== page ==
We evaluated the occurrence of pregnancy in 3619 female CCS and 2081 females in the sibling cohorts. The CCS cohort was younger (p < 0.001), less likely to have a bachelor’s degree or higher (p < 0.001), more likely to have never been married (p < 0.001) and more likely to have never smoked (p < 0.001) than the sibling cohort (Table 1).
Adjusted for age at diagnosis, marital status, educational attainment, race/ethnicity, and smoking status, the hazard ratio (HR) of a survivor ever being pregnant was 1.07 (95% CI, 0.97 to 1.19), compared to the sibling cohort. In univariable models restricted to the survivors, of the exposure variables, only the higher HPT RT categories (≥ 22 to < 27 Gy and ≥ 27 Gy), treatment with CCNU or actinomycin D were statistically significant (Table 2).
Multivariable models among survivors were developed to study the effect of HPT RT adjusted for demographic and treatment variables. Variables included in the multivariable model were significant at the 0.1 level (race, smoking status, marital status, education, age at diagnosis and VP-16) or markedly influenced (>10% change) the effect of HPT RT (Actinomycin-D). CCNU, despite being significant in univariable analyses, was not included in the final model because it did not remain significant when adjusted for other treatment variables and did not substantially influence the effect of HPT RT. The final multivariable model showed adverse effect of HPT RT on the risk of pregnancy. The effect of HPT RT was not apparent until the threshold dose of 22 Gy was exceeded (> 0 to < 15 Gy - HR, 0.88; 95%CI, 0.71 to 1.10; ≥ 15 to < 22 Gy - HR, 1.04; 95%CI, 0.79 to 1.36; ≥ 22 to < 27 Gy - HR, 0.67; 95%CI, 0.53 to 0.84; ≥ 27 Gy - HR, 0.65; 95%CI, 0.46 to 0.92) (Table 3).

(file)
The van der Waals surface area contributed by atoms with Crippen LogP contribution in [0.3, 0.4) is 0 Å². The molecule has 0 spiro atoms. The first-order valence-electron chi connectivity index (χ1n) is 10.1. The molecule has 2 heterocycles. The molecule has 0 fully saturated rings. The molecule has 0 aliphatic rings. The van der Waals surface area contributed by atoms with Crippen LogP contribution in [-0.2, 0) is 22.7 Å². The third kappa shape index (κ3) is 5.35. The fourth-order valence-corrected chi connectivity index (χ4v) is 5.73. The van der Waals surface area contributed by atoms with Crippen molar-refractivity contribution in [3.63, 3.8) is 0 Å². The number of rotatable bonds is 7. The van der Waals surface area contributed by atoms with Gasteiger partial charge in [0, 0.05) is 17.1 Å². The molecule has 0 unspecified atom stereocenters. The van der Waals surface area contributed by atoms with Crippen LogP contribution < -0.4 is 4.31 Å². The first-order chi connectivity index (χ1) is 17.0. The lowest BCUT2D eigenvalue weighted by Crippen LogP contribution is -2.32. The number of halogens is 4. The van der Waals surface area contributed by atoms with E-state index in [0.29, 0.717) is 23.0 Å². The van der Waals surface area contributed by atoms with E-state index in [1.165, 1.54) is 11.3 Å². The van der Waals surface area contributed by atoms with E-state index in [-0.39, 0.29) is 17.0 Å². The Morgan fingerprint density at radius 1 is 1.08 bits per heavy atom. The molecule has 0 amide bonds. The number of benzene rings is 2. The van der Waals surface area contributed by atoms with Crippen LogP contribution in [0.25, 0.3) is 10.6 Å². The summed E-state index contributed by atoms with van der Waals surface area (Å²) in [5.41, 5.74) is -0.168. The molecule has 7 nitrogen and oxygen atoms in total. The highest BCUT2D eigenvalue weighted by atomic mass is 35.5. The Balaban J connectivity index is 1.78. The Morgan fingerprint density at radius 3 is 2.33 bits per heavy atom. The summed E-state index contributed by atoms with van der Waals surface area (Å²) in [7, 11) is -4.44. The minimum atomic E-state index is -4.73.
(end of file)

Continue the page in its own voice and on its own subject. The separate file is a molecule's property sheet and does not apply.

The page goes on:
We undertook the present analysis to determine if there was an effect of lower dose (< 30 Gy) HPT RT on the risk of pregnancy among female participants in the CCSS who had received no or very low (< 0.1 Gy) doses of ovarian RT. We identified a decreased risk of pregnancy among those who had received HPT RT doses of ≥ 22 Gy.
The normal menstrual cycle consists of the follicular phase and the luteal phase. The onset of the luteal phase is defined by a surge of LH release which coincides with ovulation (19). When fertilization has occurred, post-ovulatory progesterone production is maintained by pituitary LH secretion until implantation occurs, at which time placental human chorionic gonadotropin (HCG) stimulation of the corpus luteum maintains progesterone levels (20, 21).